the monitored energy used is less than a third threshold; and,
employing a peak torque commutation method to control the brushless DC motor to achieve the commanded position when any one of the following conditions are met:
the amount of change in commanded position per unit time is greater than the first threshold,
the difference between the commanded position and actual position is greater than the second threshold,
the monitored energy used is greater than the third threshold.
2. The method of claim 1, wherein the amount of change in commanded position per unit time is less than the first threshold comprises an amount of change in commanded position per unit time indicating the commanded position is changing slowly.
3. The method of claim 2, wherein first threshold comprises an amount of change in commanded position per unit time substantially equal to ten motor steps per second.
4. The method of claim 1, wherein the difference between the commanded position and actual position is less than the second threshold comprises the actual position substantially equal to the commanded position.
5. The method of claim 1, wherein the third threshold is substantially equal to twenty percent of peak torque of the motor.
6. A method as in any one of claims 1 and 2, in which employing the zero torque commutation method to control the brushless DC motor to the commanded position comprises: selecting a commutation state for the brushless DC motor such the desired rotational position correlates to the point at which the selected commutation state torque curve is at zero torque.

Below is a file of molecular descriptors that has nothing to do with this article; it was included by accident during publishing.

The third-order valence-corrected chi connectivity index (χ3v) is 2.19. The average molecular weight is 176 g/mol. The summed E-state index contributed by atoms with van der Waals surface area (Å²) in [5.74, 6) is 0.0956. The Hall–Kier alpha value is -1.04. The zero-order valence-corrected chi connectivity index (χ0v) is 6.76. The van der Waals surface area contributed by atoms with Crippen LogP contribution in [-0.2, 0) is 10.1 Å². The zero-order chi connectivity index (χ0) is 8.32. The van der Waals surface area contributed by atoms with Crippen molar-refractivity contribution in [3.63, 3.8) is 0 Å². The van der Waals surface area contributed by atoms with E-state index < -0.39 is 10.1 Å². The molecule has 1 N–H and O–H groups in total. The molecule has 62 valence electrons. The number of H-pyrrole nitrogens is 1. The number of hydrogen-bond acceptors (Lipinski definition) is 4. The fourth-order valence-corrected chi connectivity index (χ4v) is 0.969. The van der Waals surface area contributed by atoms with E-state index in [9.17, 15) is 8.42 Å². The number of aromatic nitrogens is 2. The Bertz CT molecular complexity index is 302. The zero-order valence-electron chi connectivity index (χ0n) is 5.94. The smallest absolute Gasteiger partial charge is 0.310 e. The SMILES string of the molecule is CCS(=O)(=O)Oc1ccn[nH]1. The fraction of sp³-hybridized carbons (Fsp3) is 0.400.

7. A method as in any one of claims 1 and 2, in which employing the peak torque commutation method to control the brushless DC motor to the commanded position comprises: utilizing a PID control algorithm, wherein input to the PID control algorithm comprises difference between the commanded shaft position and actual shaft position, and output comprises a pulse-width-modulated duty cycle operable to drive the motor drive circuit.
8. The method of claim 1, wherein monitoring energy used by the brushless DC motor comprises: monitoring a voltage and a current delivered to a stator pole of the brushless DC motor.
9. The method of claim 8, wherein monitoring current delivered the stator pole of the brushless DC motor comprises monitoring duty cycle of a pulse-width-modulated signal output to the stator pole.
10. A method to control a rotational device to a position, comprising,
attaching operably the rotational device to an output shaft of a brushless DC motor; and,